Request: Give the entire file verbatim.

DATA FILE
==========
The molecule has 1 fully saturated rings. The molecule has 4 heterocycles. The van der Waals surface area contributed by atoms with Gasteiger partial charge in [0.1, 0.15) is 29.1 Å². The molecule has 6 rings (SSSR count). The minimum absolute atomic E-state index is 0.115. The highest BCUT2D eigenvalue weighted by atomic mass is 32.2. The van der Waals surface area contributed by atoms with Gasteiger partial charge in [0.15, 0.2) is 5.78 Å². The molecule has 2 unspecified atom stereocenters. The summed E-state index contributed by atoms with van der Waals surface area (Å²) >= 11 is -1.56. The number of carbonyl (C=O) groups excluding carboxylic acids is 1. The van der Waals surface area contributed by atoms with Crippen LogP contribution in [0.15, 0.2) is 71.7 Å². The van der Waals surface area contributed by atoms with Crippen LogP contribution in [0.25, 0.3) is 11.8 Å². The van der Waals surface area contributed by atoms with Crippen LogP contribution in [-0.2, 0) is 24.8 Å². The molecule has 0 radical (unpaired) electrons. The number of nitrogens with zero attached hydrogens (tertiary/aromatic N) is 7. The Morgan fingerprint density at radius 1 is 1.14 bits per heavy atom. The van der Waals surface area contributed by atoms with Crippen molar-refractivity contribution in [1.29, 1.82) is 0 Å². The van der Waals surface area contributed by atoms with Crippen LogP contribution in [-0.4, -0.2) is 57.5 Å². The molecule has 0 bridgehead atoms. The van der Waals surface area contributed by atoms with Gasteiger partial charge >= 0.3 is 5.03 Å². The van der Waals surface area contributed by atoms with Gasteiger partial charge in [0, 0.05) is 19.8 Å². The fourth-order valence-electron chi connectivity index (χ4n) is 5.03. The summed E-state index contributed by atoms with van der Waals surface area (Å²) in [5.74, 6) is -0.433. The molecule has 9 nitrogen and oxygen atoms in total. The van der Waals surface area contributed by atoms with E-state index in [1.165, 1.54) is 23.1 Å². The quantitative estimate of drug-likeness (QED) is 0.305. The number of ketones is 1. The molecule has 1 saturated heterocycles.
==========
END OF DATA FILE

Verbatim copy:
The molecule has 1 fully saturated rings. The molecule has 4 heterocycles. The van der Waals surface area contributed by atoms with Gasteiger partial charge in [0.1, 0.15) is 29.1 Å². The molecule has 6 rings (SSSR count). The minimum absolute atomic E-state index is 0.115. The highest BCUT2D eigenvalue weighted by atomic mass is 32.2. The van der Waals surface area contributed by atoms with Gasteiger partial charge in [0.15, 0.2) is 5.78 Å². The molecule has 2 unspecified atom stereocenters. The summed E-state index contributed by atoms with van der Waals surface area (Å²) >= 11 is -1.56. The number of carbonyl (C=O) groups excluding carboxylic acids is 1. The van der Waals surface area contributed by atoms with Crippen LogP contribution in [0.15, 0.2) is 71.7 Å². The van der Waals surface area contributed by atoms with Crippen LogP contribution in [0.25, 0.3) is 11.8 Å². The van der Waals surface area contributed by atoms with Crippen LogP contribution in [-0.2, 0) is 24.8 Å². The molecule has 0 radical (unpaired) electrons. The number of nitrogens with zero attached hydrogens (tertiary/aromatic N) is 7. The Morgan fingerprint density at radius 1 is 1.14 bits per heavy atom. The van der Waals surface area contributed by atoms with Crippen molar-refractivity contribution in [1.29, 1.82) is 0 Å². The van der Waals surface area contributed by atoms with Crippen LogP contribution in [-0.4, -0.2) is 57.5 Å². The molecule has 0 bridgehead atoms. The van der Waals surface area contributed by atoms with Gasteiger partial charge >= 0.3 is 5.03 Å². The van der Waals surface area contributed by atoms with Gasteiger partial charge in [0, 0.05) is 19.8 Å². The fourth-order valence-electron chi connectivity index (χ4n) is 5.03. The summed E-state index contributed by atoms with van der Waals surface area (Å²) in [5.74, 6) is -0.433. The molecule has 9 nitrogen and oxygen atoms in total. The van der Waals surface area contributed by atoms with E-state index in [1.165, 1.54) is 23.1 Å². The quantitative estimate of drug-likeness (QED) is 0.305. The number of ketones is 1. The molecule has 1 saturated heterocycles.